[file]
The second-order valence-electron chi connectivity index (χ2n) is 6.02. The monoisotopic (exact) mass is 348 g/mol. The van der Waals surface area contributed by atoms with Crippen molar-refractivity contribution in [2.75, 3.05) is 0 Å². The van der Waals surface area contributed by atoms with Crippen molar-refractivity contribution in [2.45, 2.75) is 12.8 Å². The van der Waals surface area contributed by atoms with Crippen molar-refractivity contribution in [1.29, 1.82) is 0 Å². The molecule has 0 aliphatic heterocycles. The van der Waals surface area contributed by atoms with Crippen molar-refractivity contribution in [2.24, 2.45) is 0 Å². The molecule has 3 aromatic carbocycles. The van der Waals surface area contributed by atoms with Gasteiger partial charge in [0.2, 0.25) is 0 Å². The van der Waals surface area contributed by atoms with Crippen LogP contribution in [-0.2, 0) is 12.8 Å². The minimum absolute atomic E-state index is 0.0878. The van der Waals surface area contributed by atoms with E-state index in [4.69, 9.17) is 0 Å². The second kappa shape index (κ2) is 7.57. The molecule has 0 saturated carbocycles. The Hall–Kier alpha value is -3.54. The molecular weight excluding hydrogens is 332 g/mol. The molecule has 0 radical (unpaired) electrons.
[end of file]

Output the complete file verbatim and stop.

The second-order valence-electron chi connectivity index (χ2n) is 6.02. The monoisotopic (exact) mass is 348 g/mol. The van der Waals surface area contributed by atoms with Crippen molar-refractivity contribution in [2.75, 3.05) is 0 Å². The van der Waals surface area contributed by atoms with Crippen molar-refractivity contribution in [2.45, 2.75) is 12.8 Å². The van der Waals surface area contributed by atoms with Crippen molar-refractivity contribution in [1.29, 1.82) is 0 Å². The molecule has 0 aliphatic heterocycles. The van der Waals surface area contributed by atoms with Crippen molar-refractivity contribution in [2.24, 2.45) is 0 Å². The molecule has 3 aromatic carbocycles. The van der Waals surface area contributed by atoms with Gasteiger partial charge in [0.2, 0.25) is 0 Å². The van der Waals surface area contributed by atoms with Crippen LogP contribution in [-0.2, 0) is 12.8 Å². The minimum absolute atomic E-state index is 0.0878. The van der Waals surface area contributed by atoms with E-state index in [4.69, 9.17) is 0 Å². The second kappa shape index (κ2) is 7.57. The molecule has 0 saturated carbocycles. The Hall–Kier alpha value is -3.54. The molecular weight excluding hydrogens is 332 g/mol. The molecule has 0 radical (unpaired) electrons.